Digital Audio Workstations+ #
A Digital Audio Workstations is software that allows you to record and edit audio, host and play digital instruments, arrange the parts in a timeline, and mix the audio together. The most common DAWs you’ll see are Ableton Live (Often called just “Ableton” or “Live”) and FL Studio, but there are plenty of other options as well, many of which are listed below.
The definition of a DAW is a bit fuzzy, as tools like VCV Rack and Audacity- both of which we’ve seen previously- have features that make them very DAW like and can be used to make full tracks (assuming you have hardware instruments to record into Audacity)
Before you look at this list, I want to stress that every DAW has its issues.
[TODO] why are none of these good
Digital Audio Workstations or ‘DAWs’ come in many flavors, so let’s look at the differences between the above in depth [TODO]
Trackers, vs non liner, vs modular, etc.
NOTE: this list is far from exhaustive. Instead, I’ve tried to list the main ones and some that I think are particularly cool. Also, you might want to see AdmiralBumbleBee’s Daw Feature Chart for a more analytical overview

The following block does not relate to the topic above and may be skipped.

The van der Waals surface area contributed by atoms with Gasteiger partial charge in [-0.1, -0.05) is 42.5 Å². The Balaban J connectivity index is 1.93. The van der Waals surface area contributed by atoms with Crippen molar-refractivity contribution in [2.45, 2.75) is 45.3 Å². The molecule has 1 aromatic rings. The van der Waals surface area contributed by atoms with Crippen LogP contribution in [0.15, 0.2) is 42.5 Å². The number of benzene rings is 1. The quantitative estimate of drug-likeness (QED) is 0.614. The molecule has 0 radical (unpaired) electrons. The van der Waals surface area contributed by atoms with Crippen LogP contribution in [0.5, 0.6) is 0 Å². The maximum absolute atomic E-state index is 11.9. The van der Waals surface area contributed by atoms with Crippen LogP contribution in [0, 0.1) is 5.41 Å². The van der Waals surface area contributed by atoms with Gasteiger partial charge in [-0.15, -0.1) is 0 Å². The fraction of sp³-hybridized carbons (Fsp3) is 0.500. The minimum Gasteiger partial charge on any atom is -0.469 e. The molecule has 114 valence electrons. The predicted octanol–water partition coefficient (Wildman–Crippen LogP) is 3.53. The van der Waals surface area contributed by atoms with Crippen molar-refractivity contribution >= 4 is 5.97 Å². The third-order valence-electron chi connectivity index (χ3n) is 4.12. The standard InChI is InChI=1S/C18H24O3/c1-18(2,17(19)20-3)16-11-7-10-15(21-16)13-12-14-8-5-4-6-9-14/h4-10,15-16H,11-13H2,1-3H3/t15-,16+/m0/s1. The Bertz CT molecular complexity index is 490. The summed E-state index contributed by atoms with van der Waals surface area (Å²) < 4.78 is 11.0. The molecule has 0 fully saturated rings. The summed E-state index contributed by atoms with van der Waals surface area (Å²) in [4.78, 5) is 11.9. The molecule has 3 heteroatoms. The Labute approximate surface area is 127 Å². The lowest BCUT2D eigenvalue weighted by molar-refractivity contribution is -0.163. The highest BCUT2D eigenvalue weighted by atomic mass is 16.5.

Session View Based: #
Ableton Live #
Ableton Live isn’t very stable (lacks plugin sandboxing), has a mediocre piano roll, makes modulation a bit of a pain. Its main feature is its popularity, as there is a ton of educational content, great hardware support, and a fair amount of Ableton specific plugins. As the name implies, it also works pretty well for live recording, and has the best audio stretching and quantization, meaning even if you play slightly out of time it’s easy to fix.
lil’ aside: Ableton makes organizing VSTs a tad awkward, so you should know it will follow shortcuts in the folder you set as your VST plugin directory.
- Great hardware support
- Access to Ableton only plugins - Including Max4Live
- Great audio quantization
- Expensive, paid updates
- Piano Roll sorta sucks
- Unstable (No plugin sandboxing)
- M4L devices needed to do many basic things
- Modulation is often awkward
- A lot of the UI is small
Bitwig is basically Ableton Live but with some added features, and it’s more stable. Bitwig also has ‘The Grid’- basically a little built in modular synth system. It’s not like VCV, as it’s a bit lower level but it can still be used for Generative Music or doing complex routing, like fading between effects. It also has really easy to use modulation, basically letting you drop an LFO, envelope, etc. onto any parameter of a VST or built in device.
- More or less the same as Ableton for the basics
- TONS of modulation options
- lil’ modular synth built in